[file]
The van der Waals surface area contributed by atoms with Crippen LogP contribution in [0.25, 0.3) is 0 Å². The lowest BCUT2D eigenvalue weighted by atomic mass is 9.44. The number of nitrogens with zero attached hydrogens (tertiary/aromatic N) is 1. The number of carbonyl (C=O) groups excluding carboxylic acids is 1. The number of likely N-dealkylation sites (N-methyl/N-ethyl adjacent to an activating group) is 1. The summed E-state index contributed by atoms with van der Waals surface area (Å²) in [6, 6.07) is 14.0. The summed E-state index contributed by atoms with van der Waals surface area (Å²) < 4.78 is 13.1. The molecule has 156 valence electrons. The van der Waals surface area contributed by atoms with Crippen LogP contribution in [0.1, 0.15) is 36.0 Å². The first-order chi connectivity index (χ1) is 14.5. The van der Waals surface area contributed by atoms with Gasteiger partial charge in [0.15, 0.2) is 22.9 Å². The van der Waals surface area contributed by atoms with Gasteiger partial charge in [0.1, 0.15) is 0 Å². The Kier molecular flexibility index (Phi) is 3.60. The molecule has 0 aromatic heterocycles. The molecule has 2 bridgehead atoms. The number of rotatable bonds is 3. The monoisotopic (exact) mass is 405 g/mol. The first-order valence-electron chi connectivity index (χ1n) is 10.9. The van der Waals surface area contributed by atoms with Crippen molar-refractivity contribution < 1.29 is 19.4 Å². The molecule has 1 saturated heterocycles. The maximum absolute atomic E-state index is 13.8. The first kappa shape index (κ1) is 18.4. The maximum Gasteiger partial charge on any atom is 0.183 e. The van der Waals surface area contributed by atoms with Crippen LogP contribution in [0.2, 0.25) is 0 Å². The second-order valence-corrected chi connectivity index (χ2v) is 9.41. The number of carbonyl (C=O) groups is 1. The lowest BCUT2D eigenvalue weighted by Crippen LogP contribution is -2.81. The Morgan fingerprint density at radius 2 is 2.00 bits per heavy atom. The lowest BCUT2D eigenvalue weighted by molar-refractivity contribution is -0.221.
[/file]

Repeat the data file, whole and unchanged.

The van der Waals surface area contributed by atoms with Crippen LogP contribution in [0.25, 0.3) is 0 Å². The lowest BCUT2D eigenvalue weighted by atomic mass is 9.44. The number of nitrogens with zero attached hydrogens (tertiary/aromatic N) is 1. The number of carbonyl (C=O) groups excluding carboxylic acids is 1. The number of likely N-dealkylation sites (N-methyl/N-ethyl adjacent to an activating group) is 1. The summed E-state index contributed by atoms with van der Waals surface area (Å²) in [6, 6.07) is 14.0. The summed E-state index contributed by atoms with van der Waals surface area (Å²) < 4.78 is 13.1. The molecule has 156 valence electrons. The van der Waals surface area contributed by atoms with Crippen LogP contribution in [0.1, 0.15) is 36.0 Å². The first-order chi connectivity index (χ1) is 14.5. The van der Waals surface area contributed by atoms with Gasteiger partial charge in [0.15, 0.2) is 22.9 Å². The van der Waals surface area contributed by atoms with Gasteiger partial charge in [0.1, 0.15) is 0 Å². The Kier molecular flexibility index (Phi) is 3.60. The molecule has 0 aromatic heterocycles. The molecule has 2 bridgehead atoms. The number of rotatable bonds is 3. The monoisotopic (exact) mass is 405 g/mol. The first-order valence-electron chi connectivity index (χ1n) is 10.9. The van der Waals surface area contributed by atoms with Crippen molar-refractivity contribution < 1.29 is 19.4 Å². The molecule has 1 saturated heterocycles. The maximum absolute atomic E-state index is 13.8. The first kappa shape index (κ1) is 18.4. The maximum Gasteiger partial charge on any atom is 0.183 e. The van der Waals surface area contributed by atoms with Crippen LogP contribution in [0.2, 0.25) is 0 Å². The second-order valence-corrected chi connectivity index (χ2v) is 9.41. The number of carbonyl (C=O) groups is 1. The lowest BCUT2D eigenvalue weighted by Crippen LogP contribution is -2.81. The Morgan fingerprint density at radius 2 is 2.00 bits per heavy atom. The lowest BCUT2D eigenvalue weighted by molar-refractivity contribution is -0.221.